Personally I think that’s all rather silly, partly because it is providing advice to individuals on how to hide from the consequences of criminal acts, and partly because anyone stupid enough not to cover their tracks frankly deserves what’s coming to them with a little extra thrown in for good measure.
Students – love ’em or hate ’em, you’re not allowed to hit ’em with a spade…
(c) Geoffrey Willans and Ronald Searle
But enough of that. The Metropolitan Police clearly didn’t like this, so CO11 got on to Fitwatch’s hosting provider and demanded that they take down the site and IP, which they did. Just like that. On the say-so of a Detective Inspector, the site was gone. No court order, no independent review, no scrutiny. And that’s just plain wrong in a country that once prided itself on both freedom of speech and freedom to protest. A few hours later, the police released images of the individuals they wish to interview, many of which were doubtless captured by the FIT team.
However, CO11 might be up to the task of taking down a website, but clearly someone there doesn’t quite get how the Internet works. Far from silencing Fitwatch, the effect has been to drive traffic to the numerous mirrors, caches and aligned sites that replicate all the offending content. Their Twitter followers are rising rapidly, there’s a busy Fitwatch meme on the go, political bloggers are all over the story, and the Fitwatch site will probably be back up by the time I finish typing this article. This time it’ll be hosted in a country that has a greater respect for freedom of speech than the UK, and then it’ll be pretty much impossible for the Met to shut it down. At the end of this process, many more people will know about the FITs, Fitwatch, and what happens if you upset the Metropolitan Police. In fact I’ll bet that the Fitwatch folk are delighted with this turn of events, and hopefully they’ll refrain from trying to assist offenders in future, and instead stick to doing what they do best – and good luck to them in that endeavour.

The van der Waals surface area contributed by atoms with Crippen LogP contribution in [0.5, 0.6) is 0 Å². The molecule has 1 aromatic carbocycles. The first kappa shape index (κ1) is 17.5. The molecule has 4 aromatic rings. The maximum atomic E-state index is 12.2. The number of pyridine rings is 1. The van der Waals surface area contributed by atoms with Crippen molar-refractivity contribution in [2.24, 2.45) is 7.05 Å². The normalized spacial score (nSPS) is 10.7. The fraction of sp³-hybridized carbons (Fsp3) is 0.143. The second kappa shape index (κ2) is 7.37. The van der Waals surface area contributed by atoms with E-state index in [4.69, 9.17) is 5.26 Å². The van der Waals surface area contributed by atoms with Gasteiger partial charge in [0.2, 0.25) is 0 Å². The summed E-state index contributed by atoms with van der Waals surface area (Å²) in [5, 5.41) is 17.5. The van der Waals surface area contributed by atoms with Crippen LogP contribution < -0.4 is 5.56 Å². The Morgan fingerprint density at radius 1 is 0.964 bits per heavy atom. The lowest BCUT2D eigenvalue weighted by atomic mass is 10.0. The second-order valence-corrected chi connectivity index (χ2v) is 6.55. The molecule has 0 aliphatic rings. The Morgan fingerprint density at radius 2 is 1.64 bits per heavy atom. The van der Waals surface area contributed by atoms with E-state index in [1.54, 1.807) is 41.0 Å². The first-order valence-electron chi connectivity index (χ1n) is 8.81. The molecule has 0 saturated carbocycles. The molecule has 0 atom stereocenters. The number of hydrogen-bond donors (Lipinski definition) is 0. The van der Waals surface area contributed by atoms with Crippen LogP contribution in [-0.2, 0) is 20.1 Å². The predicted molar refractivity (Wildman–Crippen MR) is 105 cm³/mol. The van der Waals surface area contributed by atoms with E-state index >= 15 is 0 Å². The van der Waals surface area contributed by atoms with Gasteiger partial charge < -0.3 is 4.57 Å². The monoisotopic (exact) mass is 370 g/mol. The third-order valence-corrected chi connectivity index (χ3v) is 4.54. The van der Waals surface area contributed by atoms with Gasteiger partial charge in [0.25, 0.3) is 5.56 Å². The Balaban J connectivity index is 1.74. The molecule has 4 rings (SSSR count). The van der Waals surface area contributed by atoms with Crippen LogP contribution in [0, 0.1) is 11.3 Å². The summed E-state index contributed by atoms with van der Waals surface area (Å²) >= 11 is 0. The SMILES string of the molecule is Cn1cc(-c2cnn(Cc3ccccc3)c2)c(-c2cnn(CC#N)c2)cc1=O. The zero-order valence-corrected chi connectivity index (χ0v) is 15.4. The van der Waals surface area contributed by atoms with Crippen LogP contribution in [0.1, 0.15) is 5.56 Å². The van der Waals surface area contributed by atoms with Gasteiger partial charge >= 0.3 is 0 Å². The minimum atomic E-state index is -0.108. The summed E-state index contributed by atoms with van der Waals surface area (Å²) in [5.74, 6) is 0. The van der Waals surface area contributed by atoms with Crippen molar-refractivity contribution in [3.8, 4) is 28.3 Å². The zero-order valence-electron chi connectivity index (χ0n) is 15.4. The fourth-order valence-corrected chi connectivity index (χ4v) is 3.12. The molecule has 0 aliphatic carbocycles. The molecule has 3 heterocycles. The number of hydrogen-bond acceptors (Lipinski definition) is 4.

This incident demonstrates the futility of trying to silence free speech. Nobody is going to rally round for the right to incite violence or distribute child pornography, but when the authorities try to stamp on freedom of expression, even if that expression is rather misguided, then they’re going to feel the wrath of the Internet. Someone in CO11 needs to go back to skool [sic] to understand that if they really are hell-bent on intelligence gathering, then shutting down activist websites is not the way to go about it.
PS – For the avoidance of doubt, I wholeheartedly applaud every person who protests peacefully for their principles, but condemn the small minority who were engaged in the storming of Millbank tower. It only gives the State an excuse to suppress the rights of protest of others.
PPS – Please excuse the numerous Wikipedia references, but it seemed appropriate that in an article about students I shouldn’t bother to look for other sources